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The addictive pull of a feisty trout

by Libby O'Brien

The air is crisp and still, and the sound of my sturdy boots chomping through frosty grass pierces the early morning stillness. Nearby, a river shapes the landscape and a cheeky piwakawaka (fantail) joins me, dancing in the air around me as I make my way along a well-trodden track.  

This is my happy place.

My favourite memories of fly fishing are more than just catching fish. It’s about heading out into nature, strolling up a river, absorbing everything around me and occasionally being treated to the addictive pull of a feisty trout on the end of your line.  

I remember the first time I hooked a trout. I was feeling awkward – standing knee-deep in the Tauranga-Taupo River south of Taupo, nine feet of fibreglass in front of me, being coached from the bank on where to get the tiny woolly bugger fly attached to the end of fine nylon filament. The pressure was on. Get it wrong and I’d be stuck in blackberry across the river. Get it right and the chances of catching an elusive rainbow trout increased. Even so, my expectations were low. Like, really low.  

They say the tug is the drug, and it really is. You don’t expect to feel the tap… tap-tap-pull on the line. But when you feel it, the adrenaline is unprecedented for such a sedentary sport. It’s a rush like no other, especially with some solid commentary assisting you to pull the fish in. Strike! Keep the rod up! Don’t slip over! Don’t pull it in too quickly! Don’t let the fish get into a snag!  

The relief of getting that fish in the net is akin to watching the end of an All Blacks match with only three points in it when the ref blows the final whistle. It’s a combination of relief, excitement and gracious joy that a mixture of luck and skills has you sharing a few moments with one of these beautiful shiny creatures.  

I prefer to send most of the fish I catch back to the river, as fishing to me is all about the sport as opposed to gathering kai (food). Gently cradling a fish in the water while it recovers, until it gives you a flick of the tail to signal it’s ready to head back to the depths of the riverbed. Watching fish swim away is one of the best things about fly fishing. A brief encounter with an elusive rainbow trout gives you only moments to marvel in its sparling beauty, while you cautiously remove the small hook from its mouth and prepare to get it safely back in the water. It’s a beautiful moment as you part ways, and then get set to start the process all over again.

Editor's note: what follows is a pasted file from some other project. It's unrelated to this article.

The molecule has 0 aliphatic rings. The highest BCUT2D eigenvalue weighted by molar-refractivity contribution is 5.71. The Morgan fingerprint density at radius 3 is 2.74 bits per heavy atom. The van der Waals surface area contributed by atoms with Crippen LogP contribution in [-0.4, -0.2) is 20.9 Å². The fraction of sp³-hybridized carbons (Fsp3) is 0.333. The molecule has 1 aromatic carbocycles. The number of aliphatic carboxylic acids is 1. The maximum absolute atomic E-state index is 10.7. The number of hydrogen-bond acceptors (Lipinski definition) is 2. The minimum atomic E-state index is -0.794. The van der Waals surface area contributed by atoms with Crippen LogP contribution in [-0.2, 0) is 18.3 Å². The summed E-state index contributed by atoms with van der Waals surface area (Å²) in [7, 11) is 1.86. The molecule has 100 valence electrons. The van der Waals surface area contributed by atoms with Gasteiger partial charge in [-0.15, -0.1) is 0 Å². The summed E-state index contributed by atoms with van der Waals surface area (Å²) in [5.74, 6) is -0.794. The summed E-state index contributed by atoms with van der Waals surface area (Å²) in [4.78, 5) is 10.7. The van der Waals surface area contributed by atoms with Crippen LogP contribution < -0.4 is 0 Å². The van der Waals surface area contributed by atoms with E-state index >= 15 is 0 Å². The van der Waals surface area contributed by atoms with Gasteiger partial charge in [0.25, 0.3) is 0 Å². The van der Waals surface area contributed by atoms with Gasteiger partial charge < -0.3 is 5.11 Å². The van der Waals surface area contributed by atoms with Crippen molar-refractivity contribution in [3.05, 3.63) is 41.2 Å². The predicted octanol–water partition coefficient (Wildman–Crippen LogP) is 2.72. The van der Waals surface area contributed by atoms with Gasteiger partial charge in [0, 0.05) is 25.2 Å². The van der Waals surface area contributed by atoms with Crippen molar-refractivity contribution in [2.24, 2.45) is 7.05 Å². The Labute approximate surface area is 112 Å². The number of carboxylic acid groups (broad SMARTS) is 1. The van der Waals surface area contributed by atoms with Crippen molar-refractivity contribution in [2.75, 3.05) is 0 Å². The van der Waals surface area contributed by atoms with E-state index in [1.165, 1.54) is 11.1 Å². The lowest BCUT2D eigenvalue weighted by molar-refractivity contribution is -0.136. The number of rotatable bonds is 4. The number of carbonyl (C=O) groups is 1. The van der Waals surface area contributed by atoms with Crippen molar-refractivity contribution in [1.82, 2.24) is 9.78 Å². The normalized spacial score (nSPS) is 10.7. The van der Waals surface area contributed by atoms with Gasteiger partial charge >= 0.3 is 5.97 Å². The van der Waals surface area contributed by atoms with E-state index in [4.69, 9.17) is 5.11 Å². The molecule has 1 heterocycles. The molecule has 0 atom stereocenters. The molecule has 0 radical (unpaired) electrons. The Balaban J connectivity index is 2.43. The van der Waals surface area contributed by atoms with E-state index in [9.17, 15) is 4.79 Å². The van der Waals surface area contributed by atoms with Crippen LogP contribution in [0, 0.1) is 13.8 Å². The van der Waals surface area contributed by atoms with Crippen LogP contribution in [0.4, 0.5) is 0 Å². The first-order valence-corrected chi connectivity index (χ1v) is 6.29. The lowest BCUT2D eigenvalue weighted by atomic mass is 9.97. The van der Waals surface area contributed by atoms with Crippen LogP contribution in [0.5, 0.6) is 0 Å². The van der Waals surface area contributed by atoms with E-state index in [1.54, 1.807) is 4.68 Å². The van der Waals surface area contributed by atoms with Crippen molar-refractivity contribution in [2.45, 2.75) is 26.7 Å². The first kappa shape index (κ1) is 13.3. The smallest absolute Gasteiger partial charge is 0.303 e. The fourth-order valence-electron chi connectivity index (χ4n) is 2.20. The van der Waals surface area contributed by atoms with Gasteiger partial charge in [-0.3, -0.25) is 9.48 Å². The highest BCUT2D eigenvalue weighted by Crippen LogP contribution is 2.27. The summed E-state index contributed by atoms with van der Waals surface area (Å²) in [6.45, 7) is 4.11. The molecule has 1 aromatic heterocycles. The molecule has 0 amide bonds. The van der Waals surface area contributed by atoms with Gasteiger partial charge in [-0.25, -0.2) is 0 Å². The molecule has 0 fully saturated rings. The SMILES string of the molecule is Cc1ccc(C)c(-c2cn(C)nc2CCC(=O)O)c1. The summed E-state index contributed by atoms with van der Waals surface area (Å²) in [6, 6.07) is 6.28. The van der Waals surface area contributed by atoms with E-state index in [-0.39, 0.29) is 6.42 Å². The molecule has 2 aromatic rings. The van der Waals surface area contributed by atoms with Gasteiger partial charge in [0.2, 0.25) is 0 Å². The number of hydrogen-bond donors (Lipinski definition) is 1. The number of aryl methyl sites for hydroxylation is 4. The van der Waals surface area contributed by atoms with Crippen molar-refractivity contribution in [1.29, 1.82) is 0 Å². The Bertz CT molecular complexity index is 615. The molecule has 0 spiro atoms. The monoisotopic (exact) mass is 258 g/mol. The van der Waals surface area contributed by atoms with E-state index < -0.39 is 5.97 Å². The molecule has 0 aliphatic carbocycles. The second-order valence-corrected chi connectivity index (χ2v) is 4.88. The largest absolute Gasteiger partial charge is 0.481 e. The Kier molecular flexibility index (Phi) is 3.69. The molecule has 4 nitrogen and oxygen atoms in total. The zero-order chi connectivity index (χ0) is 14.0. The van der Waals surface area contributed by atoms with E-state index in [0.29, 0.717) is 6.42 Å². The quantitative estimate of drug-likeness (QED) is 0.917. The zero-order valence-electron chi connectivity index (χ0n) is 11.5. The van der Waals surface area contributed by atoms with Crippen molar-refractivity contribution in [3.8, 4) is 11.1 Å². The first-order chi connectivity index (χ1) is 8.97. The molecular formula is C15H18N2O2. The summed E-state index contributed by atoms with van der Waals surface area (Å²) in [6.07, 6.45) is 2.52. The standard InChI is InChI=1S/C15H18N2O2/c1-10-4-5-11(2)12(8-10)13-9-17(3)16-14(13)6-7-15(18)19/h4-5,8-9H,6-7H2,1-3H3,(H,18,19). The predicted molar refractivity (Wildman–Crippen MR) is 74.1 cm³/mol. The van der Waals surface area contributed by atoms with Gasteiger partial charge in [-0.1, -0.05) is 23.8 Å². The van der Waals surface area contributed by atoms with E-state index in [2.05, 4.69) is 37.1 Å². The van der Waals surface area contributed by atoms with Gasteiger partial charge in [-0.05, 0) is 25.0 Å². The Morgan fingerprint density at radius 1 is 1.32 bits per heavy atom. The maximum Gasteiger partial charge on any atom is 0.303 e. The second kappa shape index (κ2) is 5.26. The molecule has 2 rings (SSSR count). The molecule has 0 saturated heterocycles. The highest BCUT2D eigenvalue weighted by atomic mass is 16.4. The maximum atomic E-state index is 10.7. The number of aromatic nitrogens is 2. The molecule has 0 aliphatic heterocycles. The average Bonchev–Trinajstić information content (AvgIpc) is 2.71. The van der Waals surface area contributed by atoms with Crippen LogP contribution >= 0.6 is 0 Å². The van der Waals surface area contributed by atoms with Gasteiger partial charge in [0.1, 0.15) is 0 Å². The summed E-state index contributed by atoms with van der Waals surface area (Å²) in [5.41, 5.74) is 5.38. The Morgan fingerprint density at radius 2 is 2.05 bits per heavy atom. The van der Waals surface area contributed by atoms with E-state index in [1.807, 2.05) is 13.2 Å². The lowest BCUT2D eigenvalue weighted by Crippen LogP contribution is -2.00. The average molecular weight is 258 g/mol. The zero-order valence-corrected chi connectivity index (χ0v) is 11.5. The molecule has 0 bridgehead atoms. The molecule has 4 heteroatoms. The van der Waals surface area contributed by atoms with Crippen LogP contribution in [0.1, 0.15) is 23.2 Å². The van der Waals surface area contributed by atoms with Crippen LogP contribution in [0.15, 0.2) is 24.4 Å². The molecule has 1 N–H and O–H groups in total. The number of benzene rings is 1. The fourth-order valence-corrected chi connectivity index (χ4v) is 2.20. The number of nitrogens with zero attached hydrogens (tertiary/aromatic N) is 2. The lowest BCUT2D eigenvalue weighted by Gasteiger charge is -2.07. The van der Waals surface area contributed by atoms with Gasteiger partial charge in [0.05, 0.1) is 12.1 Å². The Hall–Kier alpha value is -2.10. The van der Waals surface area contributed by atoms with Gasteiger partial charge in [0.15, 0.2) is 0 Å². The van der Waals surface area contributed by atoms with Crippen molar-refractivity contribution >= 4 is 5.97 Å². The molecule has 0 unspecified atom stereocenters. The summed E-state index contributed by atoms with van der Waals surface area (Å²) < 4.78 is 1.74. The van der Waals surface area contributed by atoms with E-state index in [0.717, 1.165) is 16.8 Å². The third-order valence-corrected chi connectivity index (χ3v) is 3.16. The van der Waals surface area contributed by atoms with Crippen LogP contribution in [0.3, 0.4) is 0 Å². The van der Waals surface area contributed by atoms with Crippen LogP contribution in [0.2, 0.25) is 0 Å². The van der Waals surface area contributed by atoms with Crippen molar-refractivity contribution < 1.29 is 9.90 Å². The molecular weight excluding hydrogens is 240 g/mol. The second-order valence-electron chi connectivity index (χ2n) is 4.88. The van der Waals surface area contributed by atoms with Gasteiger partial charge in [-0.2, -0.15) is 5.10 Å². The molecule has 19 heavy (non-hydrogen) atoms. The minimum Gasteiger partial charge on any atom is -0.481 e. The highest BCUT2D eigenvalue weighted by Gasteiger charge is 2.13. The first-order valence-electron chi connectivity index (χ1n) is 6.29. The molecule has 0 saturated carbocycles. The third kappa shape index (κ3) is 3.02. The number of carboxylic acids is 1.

We’re pretty lucky here in the Taupo District that a large chunk of our local fishery is much open 365 days a year, which means I can be greedy and claim I’ve got two favourite times of the year to fly fish. Right in the middle of summer is one of them.  

It’s the season where waders are not required. Instead of layering up, it’s more about less being more – all you need is a pair of wading boots, a pair of shorts and a t-shirt you don’t mind getting wet, a good slathering of sunblock and (if you’ve got the river mouth to yourself) a few tunes coming out of your backpack while the sun shines down on your face.  

The other is the middle of winter. Things are cold, you’re covered head to toe to keep toasty warm, and the gentle trickle of the river is the soundtrack to your thoughts. That is, until a nearby kereru takes flight from the top of the podocarps with a dramatic thwack to bring you back to reality. Even if the fishing is slow, things are always exciting on the river.  

Some of my fondest memories have been when I’ve had my fly rod in hand. While I grew up here, fly fishing has given me a new appreciation for the stunning places we have right on our doorstep. Fly fishing isn’t about quick wrists, being able to throw a line 50 metres, or even catching handfuls of trout. It’s about getting out there, being in nature and finding your happy place. I know I’ve found mine, and I can’t wait to make more memories on the river. 

#ilovetaupo by Libby O'brien

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